Constitutional Problems with the Communications Decency Amendment: A Legislative
Analysis, June 16, 1995.
Communications Decency Act of 1996 as contained in Title V, Sec. 502 of the
Telecommunications Act of 1996, Pub. L. No. 104-104, 110 Stat. 56, 133-35.
 Historically, common carriers must provide non-discriminatory service to
customers and have been under heavy economics regulatory oversight. Meanwhile,
Internet service providers and on-line services would like to be classified as
common carriers so they are held unliable for content, but don't meet the
traditional common carrier qualifications or want its accompanying
Communications Decency Act of 1996 as contained in Title V, Sec. 502 of the
Telecommunications Act of 1996, Pub. L. No. 104-104, 110 Stat. 56, 133-35.; See
also ACLU v. Reno, 929 F. Supp 824 (E.D. Pa. 1996)
<http://www.aclu.org/court/cdadec.html>. In arguing the case, government
attorneys suggested that Congress intended to use "patently offensive"
interchangeably with the terms "indecent" and as such, "indecent" was the same
as "patently offensive." In his opinion, Judge Buckwalter did not agree that
these words were equal in meaning and found fault with what the term"indecent"
meant. According to Buckwalter, "The CDA does not define the term "indecent,"
and the FCC has not promulgated regulations defining indecency in the medium of
cyberspace. If "indecent" and "patently offensive" were intended to have the
same meaning, surely section (a) could have mirrored section (d)'s language."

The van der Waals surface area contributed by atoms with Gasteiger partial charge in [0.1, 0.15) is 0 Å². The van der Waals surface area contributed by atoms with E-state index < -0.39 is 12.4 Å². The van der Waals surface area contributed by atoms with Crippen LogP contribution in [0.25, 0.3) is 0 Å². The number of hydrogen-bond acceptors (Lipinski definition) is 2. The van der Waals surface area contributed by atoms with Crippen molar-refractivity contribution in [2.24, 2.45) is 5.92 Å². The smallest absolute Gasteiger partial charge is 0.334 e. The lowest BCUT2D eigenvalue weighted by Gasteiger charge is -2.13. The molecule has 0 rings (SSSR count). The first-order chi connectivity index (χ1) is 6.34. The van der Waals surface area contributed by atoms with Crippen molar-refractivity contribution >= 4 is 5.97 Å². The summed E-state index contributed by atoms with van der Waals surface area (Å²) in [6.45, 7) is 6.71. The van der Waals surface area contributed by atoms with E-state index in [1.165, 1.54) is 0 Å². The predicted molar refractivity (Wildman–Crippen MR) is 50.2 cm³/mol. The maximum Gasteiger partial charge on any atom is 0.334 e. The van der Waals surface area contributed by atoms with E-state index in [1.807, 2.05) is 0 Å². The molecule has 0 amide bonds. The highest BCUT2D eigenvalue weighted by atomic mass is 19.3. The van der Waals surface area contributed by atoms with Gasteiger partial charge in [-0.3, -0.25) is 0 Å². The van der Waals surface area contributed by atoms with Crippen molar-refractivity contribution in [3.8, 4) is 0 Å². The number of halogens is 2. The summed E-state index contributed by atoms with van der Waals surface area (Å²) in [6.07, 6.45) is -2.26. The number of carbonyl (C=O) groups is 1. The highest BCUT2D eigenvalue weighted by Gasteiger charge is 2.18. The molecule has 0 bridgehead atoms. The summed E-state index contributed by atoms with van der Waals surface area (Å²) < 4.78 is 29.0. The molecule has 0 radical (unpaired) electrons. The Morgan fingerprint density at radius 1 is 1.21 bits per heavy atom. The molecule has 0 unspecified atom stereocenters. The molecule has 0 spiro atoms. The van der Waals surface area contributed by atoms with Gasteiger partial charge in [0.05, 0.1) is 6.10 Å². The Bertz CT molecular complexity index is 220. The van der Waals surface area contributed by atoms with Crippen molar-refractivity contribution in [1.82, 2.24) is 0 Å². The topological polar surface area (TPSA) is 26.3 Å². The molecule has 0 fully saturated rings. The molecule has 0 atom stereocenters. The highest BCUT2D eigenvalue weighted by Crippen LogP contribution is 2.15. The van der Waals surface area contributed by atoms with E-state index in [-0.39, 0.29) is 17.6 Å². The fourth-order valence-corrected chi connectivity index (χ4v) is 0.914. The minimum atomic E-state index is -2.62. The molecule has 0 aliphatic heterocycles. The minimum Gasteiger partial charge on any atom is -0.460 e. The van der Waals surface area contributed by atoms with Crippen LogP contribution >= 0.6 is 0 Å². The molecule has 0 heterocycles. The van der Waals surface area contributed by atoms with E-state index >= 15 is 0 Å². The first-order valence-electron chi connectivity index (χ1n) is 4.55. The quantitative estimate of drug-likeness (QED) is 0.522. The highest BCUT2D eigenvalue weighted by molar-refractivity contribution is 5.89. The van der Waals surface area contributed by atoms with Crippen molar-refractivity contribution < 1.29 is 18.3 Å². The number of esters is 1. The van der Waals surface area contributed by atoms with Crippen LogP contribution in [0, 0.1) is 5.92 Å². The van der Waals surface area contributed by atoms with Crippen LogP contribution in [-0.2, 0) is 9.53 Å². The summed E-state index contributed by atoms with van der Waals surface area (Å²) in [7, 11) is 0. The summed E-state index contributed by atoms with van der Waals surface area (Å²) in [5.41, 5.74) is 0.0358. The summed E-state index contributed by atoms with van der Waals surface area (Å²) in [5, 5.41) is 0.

An interactive computer servuce is defined in Section 230(e)(2) of the
Telecommunicaitons Act of 1996 as "any information service, system, or access
software provider that provides or enables computer access by multiple users to
a computer server, including specifically a service or system that provides
access to the Internet and such systems operated or services offered by
libraries or educational institutions."
Communications Decency Act of 1996 as contained in Title V, Sec. 502 of the
Telecommunications Act of 1996, Pub. L. No. 104-104, 110 Stat. 56, 133-35.
 The first injunction was sought by a coalition led by the ACLU. The ACLU
filed the order the same day President Clinton signed the telecommunications
bill into law. For ACLU's arguments see ACLU Plaintiffs Motion of Law in Support
of a Motion For a Temporary Restraining Order and Preliminary Injunction (re
ACLU v. Janet Reno Civ. A.No. 96-963 (E.D.Penn)) <http://www.aclu.com/>.; In a
separate attempt, Citizens Internet Empowerment Coalition (CIEC), led by the
Center for Democracy and Technology (CDT) and comprised of American Online,
American Library Association, Wired Magazine and other heavy online users, filed
suit seeking to overturn the CDA on constitutional grounds. Center for Democracy
and Technology, CDT Policy Post, February 26, 1996, Vol 2, No. 7.
<http:www.cdt.org>.; For government arguments see U.S. Department of Justice
(Janet Reno), Defendant's Opposition to Plaintiffs' Motion for a Temporary
Restraining Order (re ACLU v. Janet Reno Civ. A.No. 96-963 (E.D.Penn))
ACLU, et al. v. Janet Reno. Order. Civ. A. No 96-963 (E.D.Penn)
<http://www/aclu.org> The order pertains to only the indecency portions of the
Communications Decency Act. The judge granted a temporary restraining order
enjoining the federal government from prosecuting "indecency" on the Net.; See
also Federal Judge Issues Temporary Restraining Order on Indecency Law, WASH.
TELECOM NEWS, February 26, 1996; After the temporary restraining order, the
ACLU's coalition and CDT's coalition combined efforts. Peter Lewis, On-line
Services Join Indecency Law Suit, N.Y. TIMES, February 26, 1996 at D2.;
Arguments began in front of a three-judge U.S. District Court panel with a
demonstration of the Internet. Amy Harmon, Landmark Online Decency Hearing
Begins, L.A. TIMES, March 22, 1996 at D1.